Finally, there was Meng Wanzhou. Ms. Wanzhou was the board deputy chairperson and CFO of Huawei as well as the daughter of the company's founder. She was placed under house arrest by Canadian authorities while the U.S. sought to extradite her.

During messy extradition extradition hearings, the U.S. announced it had resolved the case against Ms. Wanzhou. As part of this deal, Ms. Wanzhou admitted she had lied to HSBC (Hong Kong Bank) to continue financial transactions in the U.S., and these statements supported the evidence of Huawei violating trade sanctions with Iran.

Huawei MatePad PaperMatte

(Image credit: Huawei)

Regardless of how you feel about these other companies or the U.S. government, you must admit this is not a good look, especially for a company under intense scrutiny over ties with Chinese state intelligence. 

When all the dust settled, Huawei was unable to build tech products that would sell in the West. Even in countries where Huawei products were available, sales plummeted.

This doesn't mean the company makes bad products. Its phones and tablets are some of the best you can buy and compare very favorably against products from Samsung or Apple. They just have a 100% home-brewed operating system using software geared towards the Chinese market without any support or services from Google. After all, it's tough to sell Android products that aren't supported by Google and have no access to the Play Store.

A Meta Quest 3 headset on the arm of a grey couch

(Image credit: Nicholas Sutrich / Android Central)

A VR/AR headset will be the same. I have no idea if Huawei's Vision Pro will run Android, but there's a good chance it will. Huawei can use the free and open version of Android in any way it likes, and the OS would work well on a headset. Meta uses it on the Quest 3 because it works so well.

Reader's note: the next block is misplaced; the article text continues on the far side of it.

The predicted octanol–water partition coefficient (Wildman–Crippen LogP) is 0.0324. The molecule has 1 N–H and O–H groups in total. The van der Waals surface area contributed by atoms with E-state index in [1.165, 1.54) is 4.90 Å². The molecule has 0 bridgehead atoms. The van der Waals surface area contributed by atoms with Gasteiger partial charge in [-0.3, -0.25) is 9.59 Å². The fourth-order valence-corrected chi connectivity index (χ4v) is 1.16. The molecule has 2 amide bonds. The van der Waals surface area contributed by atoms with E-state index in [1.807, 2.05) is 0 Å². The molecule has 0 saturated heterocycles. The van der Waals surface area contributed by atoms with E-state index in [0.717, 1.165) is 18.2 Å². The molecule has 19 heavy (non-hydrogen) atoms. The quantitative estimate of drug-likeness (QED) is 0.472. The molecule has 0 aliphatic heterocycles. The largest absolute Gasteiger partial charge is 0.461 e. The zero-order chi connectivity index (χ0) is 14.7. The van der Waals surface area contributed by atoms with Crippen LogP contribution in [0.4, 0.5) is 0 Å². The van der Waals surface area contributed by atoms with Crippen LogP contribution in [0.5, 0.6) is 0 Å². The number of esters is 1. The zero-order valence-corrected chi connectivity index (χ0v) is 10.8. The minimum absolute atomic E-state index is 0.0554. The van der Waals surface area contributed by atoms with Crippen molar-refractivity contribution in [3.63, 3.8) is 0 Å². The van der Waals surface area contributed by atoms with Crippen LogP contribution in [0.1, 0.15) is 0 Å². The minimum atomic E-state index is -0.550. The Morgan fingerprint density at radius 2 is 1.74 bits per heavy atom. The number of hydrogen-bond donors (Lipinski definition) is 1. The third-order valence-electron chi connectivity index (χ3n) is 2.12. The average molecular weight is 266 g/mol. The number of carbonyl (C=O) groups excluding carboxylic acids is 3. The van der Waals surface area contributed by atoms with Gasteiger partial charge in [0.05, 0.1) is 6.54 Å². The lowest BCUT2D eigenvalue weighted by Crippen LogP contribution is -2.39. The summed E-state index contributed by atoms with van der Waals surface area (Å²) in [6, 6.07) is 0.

When it comes to the software and cool things you can do with it, we should expect an experience tailored for China. Companies like Meta or Rovio are not allowed to provide apps to Huawei, and even TikTok will have to jump hurdles to do business with Huawei and stay alive in the U.S. 

This doesn't mean it will be bad, but it does mean it will not be what you're used to and what you like already. Countries like Belgium or Mexico, where you can buy Huawei products, are filled with people who already aren't purchasing them. A cheaper (and arguably better) version of Apple's fancy new VR/AR headset may attract some, but it's more likely that consumers will continue to ignore the company.

This is a shame, but it's also a hard truth. My personal feelings aside (I think Huawei phones and other Android products should have never been banned), there's no doubt that sanctions will kill Western sales before it ever launches, if it launches at all.

Maybe Huawei can save itself in the future, or something can change so the U.S. will change its position on the company. Maybe not. 

Either way, a VR headset is not going to save the company and isn't going to drive any new revenue streams.

Jerry Hildenbrand
Senior Editor — Google Ecosystem

Jerry is an amateur woodworker and struggling shade tree mechanic. There's nothing he can't take apart, but many things he can't reassemble. You'll find him writing and speaking his loud opinion on Android Central and occasionally on Twitter.